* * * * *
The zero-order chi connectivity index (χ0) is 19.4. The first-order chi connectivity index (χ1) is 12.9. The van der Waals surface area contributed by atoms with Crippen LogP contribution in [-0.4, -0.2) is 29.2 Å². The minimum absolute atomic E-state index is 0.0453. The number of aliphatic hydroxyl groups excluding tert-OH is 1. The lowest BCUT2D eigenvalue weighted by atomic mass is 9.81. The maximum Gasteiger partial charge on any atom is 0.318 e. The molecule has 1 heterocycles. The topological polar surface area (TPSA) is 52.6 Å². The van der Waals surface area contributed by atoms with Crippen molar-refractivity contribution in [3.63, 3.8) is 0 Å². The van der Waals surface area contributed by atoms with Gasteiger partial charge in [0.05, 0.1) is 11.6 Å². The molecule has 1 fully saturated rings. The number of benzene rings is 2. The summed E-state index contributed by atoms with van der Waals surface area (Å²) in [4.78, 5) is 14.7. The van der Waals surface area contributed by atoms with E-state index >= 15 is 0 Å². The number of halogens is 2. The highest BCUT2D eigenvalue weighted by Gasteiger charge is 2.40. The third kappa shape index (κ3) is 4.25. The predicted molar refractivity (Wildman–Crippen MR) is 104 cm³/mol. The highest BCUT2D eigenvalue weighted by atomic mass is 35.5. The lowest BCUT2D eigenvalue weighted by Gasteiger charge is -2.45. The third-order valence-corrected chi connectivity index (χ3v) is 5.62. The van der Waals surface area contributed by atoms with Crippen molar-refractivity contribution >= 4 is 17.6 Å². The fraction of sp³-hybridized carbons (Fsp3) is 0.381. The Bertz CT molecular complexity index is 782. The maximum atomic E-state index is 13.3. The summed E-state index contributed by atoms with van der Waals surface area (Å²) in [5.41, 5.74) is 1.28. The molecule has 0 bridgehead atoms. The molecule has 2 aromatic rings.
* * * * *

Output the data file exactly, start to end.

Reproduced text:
The zero-order chi connectivity index (χ0) is 19.4. The first-order chi connectivity index (χ1) is 12.9. The van der Waals surface area contributed by atoms with Crippen LogP contribution in [-0.4, -0.2) is 29.2 Å². The minimum absolute atomic E-state index is 0.0453. The number of aliphatic hydroxyl groups excluding tert-OH is 1. The lowest BCUT2D eigenvalue weighted by atomic mass is 9.81. The maximum Gasteiger partial charge on any atom is 0.318 e. The molecule has 1 heterocycles. The topological polar surface area (TPSA) is 52.6 Å². The van der Waals surface area contributed by atoms with Crippen molar-refractivity contribution in [3.63, 3.8) is 0 Å². The van der Waals surface area contributed by atoms with Gasteiger partial charge in [0.05, 0.1) is 11.6 Å². The molecule has 1 fully saturated rings. The number of benzene rings is 2. The summed E-state index contributed by atoms with van der Waals surface area (Å²) in [4.78, 5) is 14.7. The van der Waals surface area contributed by atoms with E-state index >= 15 is 0 Å². The number of halogens is 2. The highest BCUT2D eigenvalue weighted by Gasteiger charge is 2.40. The third kappa shape index (κ3) is 4.25. The predicted molar refractivity (Wildman–Crippen MR) is 104 cm³/mol. The highest BCUT2D eigenvalue weighted by atomic mass is 35.5. The lowest BCUT2D eigenvalue weighted by Gasteiger charge is -2.45. The third-order valence-corrected chi connectivity index (χ3v) is 5.62. The van der Waals surface area contributed by atoms with Crippen molar-refractivity contribution >= 4 is 17.6 Å². The fraction of sp³-hybridized carbons (Fsp3) is 0.381. The Bertz CT molecular complexity index is 782. The maximum atomic E-state index is 13.3. The summed E-state index contributed by atoms with van der Waals surface area (Å²) in [5.41, 5.74) is 1.28. The molecule has 0 bridgehead atoms. The molecule has 2 aromatic rings.